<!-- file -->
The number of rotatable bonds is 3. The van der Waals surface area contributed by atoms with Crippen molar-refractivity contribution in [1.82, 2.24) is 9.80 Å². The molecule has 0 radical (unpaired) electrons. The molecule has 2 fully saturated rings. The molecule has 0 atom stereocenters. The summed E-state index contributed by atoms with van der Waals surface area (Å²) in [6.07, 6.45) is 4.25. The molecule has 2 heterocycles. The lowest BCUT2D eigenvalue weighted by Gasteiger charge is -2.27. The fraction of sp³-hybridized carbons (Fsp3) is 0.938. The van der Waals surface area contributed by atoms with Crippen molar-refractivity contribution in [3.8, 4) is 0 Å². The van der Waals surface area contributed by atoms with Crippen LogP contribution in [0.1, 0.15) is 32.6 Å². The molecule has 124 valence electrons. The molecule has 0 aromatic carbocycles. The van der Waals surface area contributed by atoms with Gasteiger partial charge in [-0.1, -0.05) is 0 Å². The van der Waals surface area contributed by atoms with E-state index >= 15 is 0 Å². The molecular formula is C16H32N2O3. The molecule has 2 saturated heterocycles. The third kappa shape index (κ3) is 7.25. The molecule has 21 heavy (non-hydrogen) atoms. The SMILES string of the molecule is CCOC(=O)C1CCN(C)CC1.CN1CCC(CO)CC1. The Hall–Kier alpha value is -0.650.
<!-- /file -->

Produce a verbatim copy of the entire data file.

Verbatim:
The number of rotatable bonds is 3. The van der Waals surface area contributed by atoms with Crippen molar-refractivity contribution in [1.82, 2.24) is 9.80 Å². The molecule has 0 radical (unpaired) electrons. The molecule has 2 fully saturated rings. The molecule has 0 atom stereocenters. The summed E-state index contributed by atoms with van der Waals surface area (Å²) in [6.07, 6.45) is 4.25. The molecule has 2 heterocycles. The lowest BCUT2D eigenvalue weighted by Gasteiger charge is -2.27. The fraction of sp³-hybridized carbons (Fsp3) is 0.938. The van der Waals surface area contributed by atoms with Crippen molar-refractivity contribution in [3.8, 4) is 0 Å². The van der Waals surface area contributed by atoms with Crippen LogP contribution in [0.1, 0.15) is 32.6 Å². The molecule has 124 valence electrons. The molecule has 0 aromatic carbocycles. The van der Waals surface area contributed by atoms with Gasteiger partial charge in [-0.1, -0.05) is 0 Å². The van der Waals surface area contributed by atoms with E-state index >= 15 is 0 Å². The molecular formula is C16H32N2O3. The molecule has 2 saturated heterocycles. The third kappa shape index (κ3) is 7.25. The molecule has 21 heavy (non-hydrogen) atoms. The SMILES string of the molecule is CCOC(=O)C1CCN(C)CC1.CN1CCC(CO)CC1. The Hall–Kier alpha value is -0.650.